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“I didn’t come for you,” he spit out unwillingly. “I was sent for a man. I was given a picture. I was told there would be a second man, but that the second would be easy. The first would be hard. I never saw that one.”

“When were you hired?”

“Last night.”

“Then you rounded up some extra help and came in today,” she guessed. “From where?”


“How did you know where to come?”

“They gave me three addresses. This was the second try.”

“I guess I don’t need to ask what happened at the first place.”

His seething fury twisted into a ghoulish smile. “They were old. A man and a woman. They didn’t fit the description, but I was paid well. It doesn’t hurt to be thorough, and all it cost me was two bullets.”

She nodded. He could see nothing of her expression behind the gas mask, but she kept her features smooth out of habit.

“How far away was the other house?”

“Fifteen minutes south of the little town.”

“Where did the addresses come from?”

“No one told me that. I didn’t ask.”

She hefted the bolt cutters. “No guesses?”

“The other place was nothing like this. I saw nothing in common.”

It could be a lie, but it would make more sense for it to be the truth. Why would Carston or whoever was calling the shots at the Agency need to give the hit man more than this location?

She puzzled over it for a moment, trying to think of another avenue to explore. Her eyes never left his hands. What kinds of things might link Arnie’s home to random others? What similarity would generate a list of otherwise unconnected addresses?

With a sinking feeling, she thought of a possibility. One she did not like much.

“What kind of car was in the driveway of the first place?”

He seemed surprised by her question. “An old truck.”


“With a black camper.”

Her jaw clenched.

So they’d gotten a very good look at Arnie’s truck – the one he’d said had two perfect matches around town. They must have gotten Daniel on camera or they wouldn’t be so certain of the make and model. Daniel would have had to drive down the main drag, passing the bank; that was probably how they’d done it. Why bother questioning the girl who called in about the missing teacher? Just take the CC camera footage from town and get something solid, then call the DMV. They didn’t get everything – if the plates had been clear, that couple across town wouldn’t be dead. But they knew Daniel was alive because Kevin wouldn’t have made that mistake. Also, even in a grainy black-and-white video, Daniel didn’t look exactly like Kevin if you knew what to look for.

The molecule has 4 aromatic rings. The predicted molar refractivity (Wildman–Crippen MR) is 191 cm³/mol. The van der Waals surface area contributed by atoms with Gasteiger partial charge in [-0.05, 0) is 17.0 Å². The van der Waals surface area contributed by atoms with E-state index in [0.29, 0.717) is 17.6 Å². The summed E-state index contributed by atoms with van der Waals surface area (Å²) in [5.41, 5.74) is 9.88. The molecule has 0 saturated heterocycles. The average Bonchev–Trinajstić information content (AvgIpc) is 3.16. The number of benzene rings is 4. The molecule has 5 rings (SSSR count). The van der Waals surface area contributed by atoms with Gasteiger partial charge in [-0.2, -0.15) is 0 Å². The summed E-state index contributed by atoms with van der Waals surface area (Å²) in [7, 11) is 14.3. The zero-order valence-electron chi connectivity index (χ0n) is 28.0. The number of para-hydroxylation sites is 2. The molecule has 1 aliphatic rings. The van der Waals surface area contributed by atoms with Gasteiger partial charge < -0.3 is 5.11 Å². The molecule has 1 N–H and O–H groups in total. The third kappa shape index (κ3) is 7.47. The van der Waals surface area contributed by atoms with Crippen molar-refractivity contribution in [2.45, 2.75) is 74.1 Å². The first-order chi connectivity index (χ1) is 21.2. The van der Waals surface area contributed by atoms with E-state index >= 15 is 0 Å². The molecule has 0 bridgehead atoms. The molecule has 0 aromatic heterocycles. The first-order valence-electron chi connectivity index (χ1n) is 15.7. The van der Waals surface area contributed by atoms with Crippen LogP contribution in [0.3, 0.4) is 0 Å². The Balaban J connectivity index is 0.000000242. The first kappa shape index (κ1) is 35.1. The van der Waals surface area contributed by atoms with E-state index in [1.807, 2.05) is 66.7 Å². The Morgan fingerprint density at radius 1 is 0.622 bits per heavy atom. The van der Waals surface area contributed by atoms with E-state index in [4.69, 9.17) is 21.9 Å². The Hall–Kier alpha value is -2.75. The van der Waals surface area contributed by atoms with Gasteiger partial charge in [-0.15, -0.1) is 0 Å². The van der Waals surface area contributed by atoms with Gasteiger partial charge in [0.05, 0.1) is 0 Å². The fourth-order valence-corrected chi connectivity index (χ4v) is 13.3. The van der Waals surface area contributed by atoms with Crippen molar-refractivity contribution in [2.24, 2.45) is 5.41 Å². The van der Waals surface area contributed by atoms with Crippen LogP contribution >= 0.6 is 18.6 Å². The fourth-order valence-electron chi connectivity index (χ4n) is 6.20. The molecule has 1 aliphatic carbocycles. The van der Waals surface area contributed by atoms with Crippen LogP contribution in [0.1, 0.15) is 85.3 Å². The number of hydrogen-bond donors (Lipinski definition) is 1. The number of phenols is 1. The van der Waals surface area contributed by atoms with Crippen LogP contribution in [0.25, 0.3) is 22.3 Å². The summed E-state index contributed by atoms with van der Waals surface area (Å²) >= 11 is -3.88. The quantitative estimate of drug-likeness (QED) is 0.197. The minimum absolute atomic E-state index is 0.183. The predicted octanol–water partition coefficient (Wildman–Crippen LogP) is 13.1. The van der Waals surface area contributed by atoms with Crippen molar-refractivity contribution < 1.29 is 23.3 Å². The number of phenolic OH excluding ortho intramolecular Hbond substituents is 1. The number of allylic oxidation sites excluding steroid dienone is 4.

She needed Arnie’s truck. She needed it badly. It was inconspicuous. They couldn’t exactly roll through town in the Batmobile and escape notice. Where was she going to get another vehicle out here?

She took a step back, feeling tired. She’d had a good resting place, but now the hunt was on again. It didn’t even matter that, most likely, the bad guys thought she was dead. Because they knew Daniel was alive.


Hector’s right hand was busy. He was scratching at the zip tie with the tips of his fingers, almost dislocating his wrist in the process. It didn’t look like he was trying to break it or even get to the locking tab. What was he doing? She reached for the Glock; it would probably be safest to put a round through that hand —

A single, concussive shot exploded in the silence, much louder than she would have expected it to sound from outside the house. Daniel —

Her eyes had darted to the direction of the shot though she knew better. In the fourth of a second it took her to recall them while simultaneously ripping her Glock from the holster, Hector’s fingers found what they were searching for. He extracted a five-inch serrated blade from the cuff of his sleeve. It sawed across the taut zip tie with a twanging snap. The same motion turned into a cast. She fired into his central mass as the blade flew at her face. She tried to dodge while she kept shooting, ignoring the sudden pressure that wasn’t quite pain as it slashed across her jaw – wasn’t pain yet, but would be soon, when the drug wore off. She could feel the heat of the blood coating her neck as she continued firing into Hector’s chest until the clip was empty.

Hector lay still, his open eyes still pointed in her direction, but no longer focused.

Moving in swift, jerky bursts, she wiped down the Glock and threw it over the banister, wiped and holstered the cutters, and retrieved her shotgun from the end of the hall, trying to concentrate on what to do next. She didn’t know what was waiting for her outside. As she crept down the stairs, her fingers worked quickly to make sense of the new damage. The assassin’s blade had just missed her carotid artery, hitting the bottom corner of her jaw and slicing halfway through her earlobe. The loose piece dangled against her neck. Beautiful.

She fished the remains of her left earring from the damaged lobe – just the hook was left, with a few tiny fragments of thin glass still stuck in the twist of wire – then removed the right. She stowed them in a pocket on the tactical vest. It would be unwise to leave such evidence behind. Even something so small could tip her enemies off, give them a reason to believe she was alive.

On the ground floor, she spared a second to take one quick look at Arnie. His face was turned to the floor. She could see only what was left of the back of his head. It was obvious that he hadn’t suffered, but that was weak comfort.

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